Traffic could get heavier than before the pandemic, experts say; Cuomo urges subway riding

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NEW YORK CITY — If it seems like traffic in and around the city is getting back to its pre-pandemic levels, there’s a good reason for that: it is, even though a significant percentage of people in the tri-state region are still working from home.

Data and analysis from traffic experts also shows that the traffic volume could rise even higher than it was before the pandemic. It’s why New York’s governor is calling on people to take public transportation.

The traffic analysis company Inrix not only compares congestion in New York to that of other large cities worldwide, it also compares traffic volumes day by day within the city.

Bob Pishue is a traffic analyst at the Seattle-based company.

“People are starting to come back on the roads,” Pishue told PIX11 News via Zoom, “but we’re still down from where we were in February.”

The Inrix data also breaks down traffic volumes in each New York City borough.

In August, based on mid-week averages, traffic in the Bronx was at 76% of pre-pandemic levels, Inrix data showed; it was at 81% in Brooklyn.

Manhattan, where the largest number of mostly-empty offices are, traffic in August was less than half of its pre-pandemic level, at 45%.

Queens was 69%, and Staten Island had a traffic volume that was almost the same as before the pandemic at 91%.

Since August, though, traffic levels have apparently continued to increase, as Michael Shamma, the president of Sam Schwartz Engineering, pointed out.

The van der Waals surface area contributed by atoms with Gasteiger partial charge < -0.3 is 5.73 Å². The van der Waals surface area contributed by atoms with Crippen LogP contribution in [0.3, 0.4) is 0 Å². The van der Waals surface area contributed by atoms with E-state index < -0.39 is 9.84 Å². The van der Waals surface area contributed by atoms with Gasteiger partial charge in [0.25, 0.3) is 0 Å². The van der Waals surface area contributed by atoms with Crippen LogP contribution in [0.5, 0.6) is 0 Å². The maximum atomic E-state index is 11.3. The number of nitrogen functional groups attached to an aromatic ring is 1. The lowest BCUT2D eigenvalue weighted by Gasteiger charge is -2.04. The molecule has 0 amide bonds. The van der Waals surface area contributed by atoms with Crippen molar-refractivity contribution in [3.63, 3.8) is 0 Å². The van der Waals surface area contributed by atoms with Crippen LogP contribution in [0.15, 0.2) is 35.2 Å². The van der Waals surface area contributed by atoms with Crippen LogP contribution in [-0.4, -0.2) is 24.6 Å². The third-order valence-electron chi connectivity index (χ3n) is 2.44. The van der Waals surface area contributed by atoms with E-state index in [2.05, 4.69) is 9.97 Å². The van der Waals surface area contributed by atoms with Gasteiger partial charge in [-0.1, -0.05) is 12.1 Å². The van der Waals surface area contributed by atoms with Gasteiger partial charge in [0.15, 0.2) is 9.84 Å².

“On the fourth of September — just a snapshot,” he said, referring to traffic measured on the bridges and tunnels in and around the city, “the traffic was pretty much what it was on that day last year.”

The founder of the company for which Shamma is president, Sam Schwartz, actually coined the word gridlock. The region is not currently at levels of traffic where there is frequent gridlock, but it can sometimes feel that way in certain areas.

Drivers at 62nd Street and First Avenue, where a bike lane was installed recently — confusing some motorists — said that the blocks-long backup in which they’d found themselves on Wednesday afternoon is one of many such spots around the city.

“Traffic was light” before, said Mark Callahan, as he waited behind the wheel for the light to change at the intersection, “but it’s catching up. It’s getting back to normal.”

Another driver was among the many who’d concurred.

“Now that COVID is loosening up,” he told PIX11 News, “traffic is getting so worse, because everybody’s coming outside.”

Pedestrians like Caitlyn Pacheco, who was waiting to cross at the very busy intersection, agreed that traffic volume is more frequently getting heavy.

“Definitely a lot more congestion,” she said, “[and] a lot more horns because of it. Definitely louder sounds.”

The increased volume resulted in Gov. Andrew Cuomo on Wednesday making the same request of commuters that he’d done the day before.

“Leave the car at home,” he said, noting that traffic after Labor Day always increases throughout the rest of the year. “Take public transportation,” the governor continued. “Try it. I think you’re going to be favorably impressed.”

Meanwhile, the experts pointed out that the traffic filling up the region’s roadways is not going to get lighter.

“Some of [the people] who are away now are coming back,” said Shamma. “You add to that the school traffic,” after public schools reopen on Sept. 21, he observed, and “I would say the traffic in September and October is going to be worse than it was last year.”

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